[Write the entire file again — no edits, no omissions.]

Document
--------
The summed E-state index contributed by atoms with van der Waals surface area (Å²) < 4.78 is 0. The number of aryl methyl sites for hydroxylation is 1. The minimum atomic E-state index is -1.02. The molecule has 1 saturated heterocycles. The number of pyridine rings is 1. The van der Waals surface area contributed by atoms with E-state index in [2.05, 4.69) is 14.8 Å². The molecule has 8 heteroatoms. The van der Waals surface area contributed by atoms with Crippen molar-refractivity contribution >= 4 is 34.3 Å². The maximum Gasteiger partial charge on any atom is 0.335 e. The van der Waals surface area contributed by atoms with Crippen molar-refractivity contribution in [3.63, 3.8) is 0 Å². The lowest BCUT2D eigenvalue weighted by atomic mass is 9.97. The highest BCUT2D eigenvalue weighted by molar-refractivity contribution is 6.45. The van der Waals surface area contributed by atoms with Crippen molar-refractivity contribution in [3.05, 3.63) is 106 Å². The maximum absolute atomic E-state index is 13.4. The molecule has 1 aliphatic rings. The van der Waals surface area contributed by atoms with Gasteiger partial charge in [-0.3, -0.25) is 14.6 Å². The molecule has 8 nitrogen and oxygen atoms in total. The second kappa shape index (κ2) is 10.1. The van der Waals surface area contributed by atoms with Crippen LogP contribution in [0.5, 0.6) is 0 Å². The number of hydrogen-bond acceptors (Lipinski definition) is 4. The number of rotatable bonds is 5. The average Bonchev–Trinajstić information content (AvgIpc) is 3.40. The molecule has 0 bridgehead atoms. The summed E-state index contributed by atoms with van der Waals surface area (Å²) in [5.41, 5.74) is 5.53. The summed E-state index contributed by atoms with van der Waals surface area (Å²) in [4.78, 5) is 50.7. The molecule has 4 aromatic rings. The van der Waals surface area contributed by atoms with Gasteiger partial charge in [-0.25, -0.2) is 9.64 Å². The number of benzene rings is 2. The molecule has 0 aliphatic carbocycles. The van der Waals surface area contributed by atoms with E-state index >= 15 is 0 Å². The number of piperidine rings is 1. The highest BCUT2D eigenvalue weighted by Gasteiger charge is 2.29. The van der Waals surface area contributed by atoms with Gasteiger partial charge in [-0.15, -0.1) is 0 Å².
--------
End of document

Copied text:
The summed E-state index contributed by atoms with van der Waals surface area (Å²) < 4.78 is 0. The number of aryl methyl sites for hydroxylation is 1. The minimum atomic E-state index is -1.02. The molecule has 1 saturated heterocycles. The number of pyridine rings is 1. The van der Waals surface area contributed by atoms with E-state index in [2.05, 4.69) is 14.8 Å². The molecule has 8 heteroatoms. The van der Waals surface area contributed by atoms with Crippen molar-refractivity contribution >= 4 is 34.3 Å². The maximum Gasteiger partial charge on any atom is 0.335 e. The van der Waals surface area contributed by atoms with Crippen molar-refractivity contribution in [3.63, 3.8) is 0 Å². The lowest BCUT2D eigenvalue weighted by atomic mass is 9.97. The highest BCUT2D eigenvalue weighted by molar-refractivity contribution is 6.45. The van der Waals surface area contributed by atoms with Crippen molar-refractivity contribution in [3.05, 3.63) is 106 Å². The maximum absolute atomic E-state index is 13.4. The molecule has 1 aliphatic rings. The van der Waals surface area contributed by atoms with Gasteiger partial charge in [-0.3, -0.25) is 14.6 Å². The molecule has 8 nitrogen and oxygen atoms in total. The second kappa shape index (κ2) is 10.1. The van der Waals surface area contributed by atoms with Crippen LogP contribution in [0.5, 0.6) is 0 Å². The number of hydrogen-bond acceptors (Lipinski definition) is 4. The number of rotatable bonds is 5. The average Bonchev–Trinajstić information content (AvgIpc) is 3.40. The molecule has 0 bridgehead atoms. The summed E-state index contributed by atoms with van der Waals surface area (Å²) in [5.41, 5.74) is 5.53. The summed E-state index contributed by atoms with van der Waals surface area (Å²) in [4.78, 5) is 50.7. The molecule has 4 aromatic rings. The van der Waals surface area contributed by atoms with Gasteiger partial charge in [-0.25, -0.2) is 9.64 Å². The number of benzene rings is 2. The molecule has 0 aliphatic carbocycles. The van der Waals surface area contributed by atoms with E-state index >= 15 is 0 Å². The number of piperidine rings is 1. The highest BCUT2D eigenvalue weighted by Gasteiger charge is 2.29. The van der Waals surface area contributed by atoms with Gasteiger partial charge in [-0.15, -0.1) is 0 Å².